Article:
Michael looked above him and saw the way the cables had been pulled out of their protective cladding. Many were hanging loosely from the ceiling and some appeared to have been partially cut.

“What do you think they are trying to do?”

“Well, it’s not just minor vandalism that’s going on. If I were insane, I would say that somebody is trying to cause a fire or even an explosion.”

The teacher indeed knew his way around. He said that he knew the school better than he knew his own face and Michael doubted him not one little bit.

They had arrived in the basement through a series of passages that had started beneath an old army reporting post dating back to the Second World War. Mr Hunter had said that he thought that it could have been older than that. He said that it was not uncommon for these places to have thousands of yards of hidden passages beneath them that would usually lay undiscovered until some essential construction work needed to be done. As this was on school grounds, a school that was already being marked for closure, that time may not have been far off. Other events would make that academic.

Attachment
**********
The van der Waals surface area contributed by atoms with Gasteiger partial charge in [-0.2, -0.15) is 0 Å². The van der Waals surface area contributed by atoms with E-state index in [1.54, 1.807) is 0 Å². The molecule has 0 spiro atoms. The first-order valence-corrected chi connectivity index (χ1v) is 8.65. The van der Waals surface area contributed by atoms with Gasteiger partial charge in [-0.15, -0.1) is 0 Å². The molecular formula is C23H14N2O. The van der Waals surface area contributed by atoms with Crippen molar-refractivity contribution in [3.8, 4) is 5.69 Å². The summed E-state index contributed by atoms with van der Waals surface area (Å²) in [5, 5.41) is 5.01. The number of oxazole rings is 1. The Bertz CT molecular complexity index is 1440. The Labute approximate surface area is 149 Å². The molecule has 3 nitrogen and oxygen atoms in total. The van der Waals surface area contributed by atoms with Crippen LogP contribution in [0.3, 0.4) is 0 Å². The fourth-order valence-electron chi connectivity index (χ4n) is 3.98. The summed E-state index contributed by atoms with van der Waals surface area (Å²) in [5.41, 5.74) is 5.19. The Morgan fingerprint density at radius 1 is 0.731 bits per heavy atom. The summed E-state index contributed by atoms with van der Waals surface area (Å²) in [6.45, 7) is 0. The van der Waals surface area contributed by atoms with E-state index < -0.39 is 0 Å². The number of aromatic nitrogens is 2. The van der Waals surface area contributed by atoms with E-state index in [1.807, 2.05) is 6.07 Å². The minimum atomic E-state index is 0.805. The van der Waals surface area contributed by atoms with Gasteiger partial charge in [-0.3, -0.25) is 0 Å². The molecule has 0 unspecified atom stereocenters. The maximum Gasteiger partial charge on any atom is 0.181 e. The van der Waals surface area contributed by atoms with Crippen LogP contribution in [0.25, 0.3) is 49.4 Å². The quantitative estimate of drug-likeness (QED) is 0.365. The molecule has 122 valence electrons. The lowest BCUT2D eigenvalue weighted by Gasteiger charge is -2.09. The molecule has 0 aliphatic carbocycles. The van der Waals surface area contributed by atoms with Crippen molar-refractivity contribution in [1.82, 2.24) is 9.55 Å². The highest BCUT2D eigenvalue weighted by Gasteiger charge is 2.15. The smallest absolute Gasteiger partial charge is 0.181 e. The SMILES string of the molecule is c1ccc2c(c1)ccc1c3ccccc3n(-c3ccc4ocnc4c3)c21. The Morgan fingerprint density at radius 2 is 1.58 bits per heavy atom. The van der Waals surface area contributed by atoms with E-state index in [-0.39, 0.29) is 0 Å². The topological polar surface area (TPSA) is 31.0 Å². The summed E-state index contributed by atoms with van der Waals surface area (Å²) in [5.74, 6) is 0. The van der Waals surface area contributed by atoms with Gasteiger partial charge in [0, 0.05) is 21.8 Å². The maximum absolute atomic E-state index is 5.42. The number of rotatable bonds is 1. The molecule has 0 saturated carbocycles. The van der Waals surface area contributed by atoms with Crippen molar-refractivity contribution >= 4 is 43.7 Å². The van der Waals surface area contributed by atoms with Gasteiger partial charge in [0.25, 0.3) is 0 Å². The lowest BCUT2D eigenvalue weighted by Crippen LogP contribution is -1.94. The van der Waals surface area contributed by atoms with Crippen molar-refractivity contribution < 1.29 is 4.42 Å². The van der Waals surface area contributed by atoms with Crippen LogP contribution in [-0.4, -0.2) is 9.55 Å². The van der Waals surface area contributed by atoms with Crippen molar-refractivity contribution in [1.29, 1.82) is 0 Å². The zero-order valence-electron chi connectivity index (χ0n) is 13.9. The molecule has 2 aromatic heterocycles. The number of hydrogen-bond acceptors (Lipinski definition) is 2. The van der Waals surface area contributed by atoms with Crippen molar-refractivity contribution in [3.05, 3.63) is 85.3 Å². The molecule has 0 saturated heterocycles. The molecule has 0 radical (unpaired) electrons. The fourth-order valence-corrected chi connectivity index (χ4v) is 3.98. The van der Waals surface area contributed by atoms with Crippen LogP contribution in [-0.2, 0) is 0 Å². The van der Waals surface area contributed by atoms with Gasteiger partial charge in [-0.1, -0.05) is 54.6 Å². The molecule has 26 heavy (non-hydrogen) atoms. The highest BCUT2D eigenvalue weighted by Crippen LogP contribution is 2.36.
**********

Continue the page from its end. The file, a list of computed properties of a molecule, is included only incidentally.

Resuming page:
“How did you find them?” Michael asked.

“I did a bit of digging around in books and then for real. I dropped a cup of tea once, when this was still being used as an extra classroom and watched how the liquid just disappeared through the ground. If you’ve seen The Great Escape you’ll understand what I’m talking about.”

Michael had seen the film and had always enjoyed it. His dad had said that it was a classic and had lamented the fact that it was not always shown on Christmas Day. He missed his father enormously and wished that he were here to protect them. Now, however, Mr Hunter was pushing ahead into the basement area. He opened a door and pointed to a barely visible alcove that was acting as a storeroom. Inside were lots of boxes covered in dust.

“That’s probably where your brother was sleeping.”

Again Michael wondered what power had possessed him to do such a thing. If the Piper had succeeded, his brother would have been his. That would have driven a rift between the family bonds (broken the connection) and that would have sealed their fate. They would have perished along with everything else. He was thinking about how close it had come when, from overhead, they heard the unmistakeable sound of footsteps.

Michael looked at the older man and whispered, “Is there anywhere to hide?”